I approve of the motive but not the method. Are they going to scroll nutritional information when a character eats a Big Mac? And imagine if they took the drugs out of Pulp Fiction or Fast Times at Ridgemont High. It would be like taking the swords out of Conan.

the plunge said...

Cigarettes are not drugs. Cigarettes are not drugs. Cigarettes are not drugs.

Take the cigarettes out of Pulp Fiction and you have Pulp Fiction. Take the drugs out of Pulp Fiction and you have Reservoir Dogs. Totally different thing.

Drugs (and look, I'm not talking about drugs in the strict "physiology-altering chemical" way, in which many foods and even the air in Mexico City would qualify--I'm talking about shit that gets you fucked up) dramatically change psychologies, they bring to the surface things long forgotten, they allow for deranged leaps of insight, violent behavior, out-of-body experience, spiritual revelation. All cigarettes do is make you nervous.

This reminds me a little of synthetic's argument about how, because EG is on the internet, it's just like all other completely non-similar web sites. Cigarettes can harm you, but yo ya'll, they're not dangerous. Danger is danger. Base-jumping is dangerous. Cigarettes are just really bad for you.

So I don't but the slippery slope thing. Smoking isn't in the same category a swordfighting--it's not fun. You can't stop people from doing dangerous things for fun, because those people really like doing those things, and in many cases, there are lots of payoffs to them. For instance, if a man and a woman go base-jumping together, they are likely both to remember the experience in great detail because of the adrenaline and consequent extreme heightening of consciousness (not unlike drug use) and then to fuck each others brains out afterwards. Smoking? People have sex in order to make SMOKING better.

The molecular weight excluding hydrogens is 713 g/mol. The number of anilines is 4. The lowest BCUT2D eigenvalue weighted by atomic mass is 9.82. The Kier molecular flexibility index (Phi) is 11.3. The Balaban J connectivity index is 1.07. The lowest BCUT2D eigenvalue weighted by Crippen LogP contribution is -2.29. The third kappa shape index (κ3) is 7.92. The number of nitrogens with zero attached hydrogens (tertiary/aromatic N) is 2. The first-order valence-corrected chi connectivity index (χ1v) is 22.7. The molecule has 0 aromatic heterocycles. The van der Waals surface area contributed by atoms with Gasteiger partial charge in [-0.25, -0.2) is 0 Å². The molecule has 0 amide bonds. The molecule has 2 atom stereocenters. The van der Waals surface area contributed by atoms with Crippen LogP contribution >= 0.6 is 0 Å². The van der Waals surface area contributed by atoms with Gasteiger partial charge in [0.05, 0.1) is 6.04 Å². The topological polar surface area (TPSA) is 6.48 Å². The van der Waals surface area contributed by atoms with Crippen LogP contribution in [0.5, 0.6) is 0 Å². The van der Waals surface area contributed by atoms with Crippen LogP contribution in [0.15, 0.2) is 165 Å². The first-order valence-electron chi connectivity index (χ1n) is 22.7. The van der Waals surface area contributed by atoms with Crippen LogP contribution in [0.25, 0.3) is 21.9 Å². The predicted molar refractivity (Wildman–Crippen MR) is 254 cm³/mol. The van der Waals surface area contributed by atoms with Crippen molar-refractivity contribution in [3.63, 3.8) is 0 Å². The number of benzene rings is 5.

The government is not banning dangerous behavior--it's banning addictive and pointlessly harmful behavior.
Who decides what's pointlessly harmful and what's not? Answer: everyone. Everyone agrees smoking is without value, including smokers. So get rid of it--not by outlawing it, of course, since we are free peoples and can make our own decisions about which risky behavior we'll engage in--but by slowly reversing decades of concerted effort by tobacco companies to plaster their product on every screen big and small, moving or static, until we no longer question the ubiquity of it. I for one don't mind being reverse-brainwashed; hell, no one asked me if it was okay to do it to me the first time.

They're not going to ban motorcycles or guns from movies, guys--those things are cool. They make loud noises and involve fire and death and speed and romance.

Trust me, when cigarettes are gone, movies and books will go on without them. If your smoker character seems too wan and one-dimensional now that his pack has been taken away--I got news for ya.

NicFitKid said...

As a smoker of six years who is currently on day eighty-six without nicotine, I'd like to make a few points.

I didn't start smoking because of a movie or TV show or any other media image. I started smoking because I was working with and hanging out with a lot of other smokers in a close-knit working environment. That and it was a great excuse to take a break every half-hour or so.